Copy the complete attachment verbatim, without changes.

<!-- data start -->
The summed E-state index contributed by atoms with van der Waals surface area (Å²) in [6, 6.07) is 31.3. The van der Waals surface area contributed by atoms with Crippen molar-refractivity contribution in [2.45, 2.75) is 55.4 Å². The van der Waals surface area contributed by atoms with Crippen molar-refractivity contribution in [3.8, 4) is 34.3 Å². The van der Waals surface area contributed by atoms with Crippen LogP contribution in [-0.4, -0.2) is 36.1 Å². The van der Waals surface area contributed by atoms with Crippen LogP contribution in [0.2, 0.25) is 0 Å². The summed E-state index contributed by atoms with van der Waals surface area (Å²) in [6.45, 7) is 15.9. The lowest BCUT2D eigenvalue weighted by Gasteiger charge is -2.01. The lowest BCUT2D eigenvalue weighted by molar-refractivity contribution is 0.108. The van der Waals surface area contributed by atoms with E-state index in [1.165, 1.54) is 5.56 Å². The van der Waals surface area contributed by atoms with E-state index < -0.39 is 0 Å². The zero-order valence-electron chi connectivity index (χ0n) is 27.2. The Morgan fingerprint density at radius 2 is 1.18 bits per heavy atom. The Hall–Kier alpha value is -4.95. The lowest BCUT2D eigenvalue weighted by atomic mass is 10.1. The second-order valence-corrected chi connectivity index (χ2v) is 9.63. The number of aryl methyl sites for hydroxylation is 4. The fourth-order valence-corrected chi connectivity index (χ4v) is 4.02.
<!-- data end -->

The summed E-state index contributed by atoms with van der Waals surface area (Å²) in [6, 6.07) is 31.3. The van der Waals surface area contributed by atoms with Crippen molar-refractivity contribution in [2.45, 2.75) is 55.4 Å². The van der Waals surface area contributed by atoms with Crippen molar-refractivity contribution in [3.8, 4) is 34.3 Å². The van der Waals surface area contributed by atoms with Crippen LogP contribution in [-0.4, -0.2) is 36.1 Å². The van der Waals surface area contributed by atoms with Crippen LogP contribution in [0.2, 0.25) is 0 Å². The summed E-state index contributed by atoms with van der Waals surface area (Å²) in [6.45, 7) is 15.9. The lowest BCUT2D eigenvalue weighted by Gasteiger charge is -2.01. The lowest BCUT2D eigenvalue weighted by molar-refractivity contribution is 0.108. The van der Waals surface area contributed by atoms with E-state index in [1.165, 1.54) is 5.56 Å². The van der Waals surface area contributed by atoms with E-state index < -0.39 is 0 Å². The zero-order valence-electron chi connectivity index (χ0n) is 27.2. The Morgan fingerprint density at radius 2 is 1.18 bits per heavy atom. The Hall–Kier alpha value is -4.95. The lowest BCUT2D eigenvalue weighted by atomic mass is 10.1. The second-order valence-corrected chi connectivity index (χ2v) is 9.63. The number of aryl methyl sites for hydroxylation is 4. The fourth-order valence-corrected chi connectivity index (χ4v) is 4.02.